New airline is here to force out others
Go! Airline's CEO Jonathan Ornstein recently made a statement that even if the airline flew 80 percent full, it would lose money at the fares it will be charging. This questions the motives that Ornstein and his airline have in entering Hawaii's interisland market. Predatory pricing, or "dumping," is a term to describe one firm selling a product strictly to drive another firm out of business. Go!'s only motive can be seen as driving one of the local airlines out of business to gain its market share.
That no one in our local government has realized this or spoken in defense of Hawaii's existing airlines is a disgrace. If go! succeeds in driving one of the local airlines into liquidation, it will mean thousands of local jobs lost and an eventual fare hike to levels similar to those we have all seen in the last few years. Please, support your local airlines, and say "No" to go!
No insult meant by FEMA comments
I certainly did not intend to offend Peter Cronburg (Letters, Star-Bulletin, April 14
), or anyone else, by my comments that were published in the April 12 Star-Bulletin
("Governor seeks declaration from president for storm aid"). In response to a reporter's question, I said that unlike some parts of the country, people in Hawaii tell the truth when they ask for aid.
The fact that Mr. Cronburg repaid a Federal Emergency Management Agency loan he used to repair his California home is commendable. But not everyone is so honest. The belief that Hawaii residents are generally more truthful than many people on the mainland in their estimates of property damage following a disaster is not mine alone. Other government officials familiar with disasters around the country have made the same observation.
Maj. Gen. Robert Lee
Hawaii adjutant general
Director of Civil Defense
Not even tourists should drive guzzlers
How incredibly ironic that, as gas prices continue to increase and millions of cash-strapped Americans have dumped their oversized, overpowered, fuel-guzzling SUVs and trucks and switched to more efficient, smaller vehicles, Ford is aggressively marketing new lines of gasoline-thirsty muscle cars ("Drivers in Hawaii can soon rent new souped-up Mustang," Star-Bulletin, April 13
As Ford and GM desperately try to float their sinking corporations, they seem to be cutting off their nose to spite their face. Is this another example of denial, backward thinking or foolishness? Or perhaps all three? And shouldn't Hawaii, of all places, be clear about the need to move in more sustainable energy directions, even with the types of rental cars its visitors drive?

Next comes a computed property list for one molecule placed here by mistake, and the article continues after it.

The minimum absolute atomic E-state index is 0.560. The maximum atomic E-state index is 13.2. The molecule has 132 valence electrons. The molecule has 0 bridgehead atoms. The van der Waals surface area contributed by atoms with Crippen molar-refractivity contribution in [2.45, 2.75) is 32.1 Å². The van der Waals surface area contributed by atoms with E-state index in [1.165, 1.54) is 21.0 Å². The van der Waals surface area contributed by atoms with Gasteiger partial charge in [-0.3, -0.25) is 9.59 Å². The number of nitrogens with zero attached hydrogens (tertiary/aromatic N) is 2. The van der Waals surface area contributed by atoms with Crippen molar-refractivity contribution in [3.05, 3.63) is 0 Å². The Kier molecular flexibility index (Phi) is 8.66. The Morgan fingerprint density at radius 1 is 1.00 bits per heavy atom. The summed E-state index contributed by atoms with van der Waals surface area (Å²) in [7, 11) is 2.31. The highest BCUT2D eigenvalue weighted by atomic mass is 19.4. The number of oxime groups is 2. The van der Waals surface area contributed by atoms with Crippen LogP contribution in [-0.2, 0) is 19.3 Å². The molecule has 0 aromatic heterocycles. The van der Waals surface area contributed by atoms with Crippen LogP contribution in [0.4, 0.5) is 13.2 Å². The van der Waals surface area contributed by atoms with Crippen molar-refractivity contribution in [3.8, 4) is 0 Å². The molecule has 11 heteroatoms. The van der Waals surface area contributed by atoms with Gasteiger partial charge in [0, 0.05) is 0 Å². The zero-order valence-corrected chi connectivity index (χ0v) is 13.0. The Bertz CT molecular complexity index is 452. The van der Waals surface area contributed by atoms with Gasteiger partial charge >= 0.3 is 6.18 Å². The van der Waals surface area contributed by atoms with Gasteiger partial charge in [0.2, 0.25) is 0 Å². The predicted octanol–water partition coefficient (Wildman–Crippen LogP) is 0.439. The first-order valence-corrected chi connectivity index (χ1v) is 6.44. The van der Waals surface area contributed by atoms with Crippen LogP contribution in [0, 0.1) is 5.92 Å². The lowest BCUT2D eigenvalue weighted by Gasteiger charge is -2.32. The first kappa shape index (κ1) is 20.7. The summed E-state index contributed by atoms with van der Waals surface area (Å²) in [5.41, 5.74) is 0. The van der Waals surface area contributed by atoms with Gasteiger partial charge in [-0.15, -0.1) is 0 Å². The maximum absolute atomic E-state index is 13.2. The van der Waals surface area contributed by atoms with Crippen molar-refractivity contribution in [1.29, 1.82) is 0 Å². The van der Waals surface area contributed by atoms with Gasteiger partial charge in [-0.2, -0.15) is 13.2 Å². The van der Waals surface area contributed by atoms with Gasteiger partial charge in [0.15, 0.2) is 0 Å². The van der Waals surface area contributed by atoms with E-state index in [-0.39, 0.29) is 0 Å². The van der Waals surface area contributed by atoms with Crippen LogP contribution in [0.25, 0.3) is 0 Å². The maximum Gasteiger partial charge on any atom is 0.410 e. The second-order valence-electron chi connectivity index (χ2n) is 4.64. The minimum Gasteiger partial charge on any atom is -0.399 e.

John D. Lyle
Hawaii National Park, Hawaii
Who will come to isles after sewage dump?
The tiny island of Aruba is suffering a drop in tourism in the aftermath of an inexplicable death of a female visitor. Take a look at a map and observe where Oahu is -- in the middle of the planet's largest ocean, where a similar consequence might well occur because of a sewage sore that continues to fester. It's incomprehensible to imagine, shameful to think, of the constant lie that we live; in this so-called paradise, with gangrenous yacht harbors and utterly filthy inlets and contaminated beaches.
How can we personify ourselves as a dream tropical destination? Who in their right mind would recommend this place?
John L. Werrill
Turtle Bay expansion needs another look
The City Council recently allowed one more hurdle to be jumped in favor of the Turtle Bay Resort's expansion, which is based on a 20-year-old permit. Before the concrete begins to pour and kamaaina lose yet another natural stretch of coastline, the City Council owes residents a re-evaluation of the environmental, social and cultural impacts using up-to-date methods.
Back in 1986, when the permit was issued, it was likely typed up on a Wang word processor. Not only have computers come a long way, we now have GPS for exact geo-referencing, remote sensing from satellites and planes for high-precision environmental analysis and Graphical Information Systems for sophisticated display of the immense amount of data. Why does Hawaii even have a university if it is not going to take advantage of the accumulating knowledge?
OK, City Council, be like Winnie-the-Pooh -- poke your forehead with your index finger and repeat "think-think-think."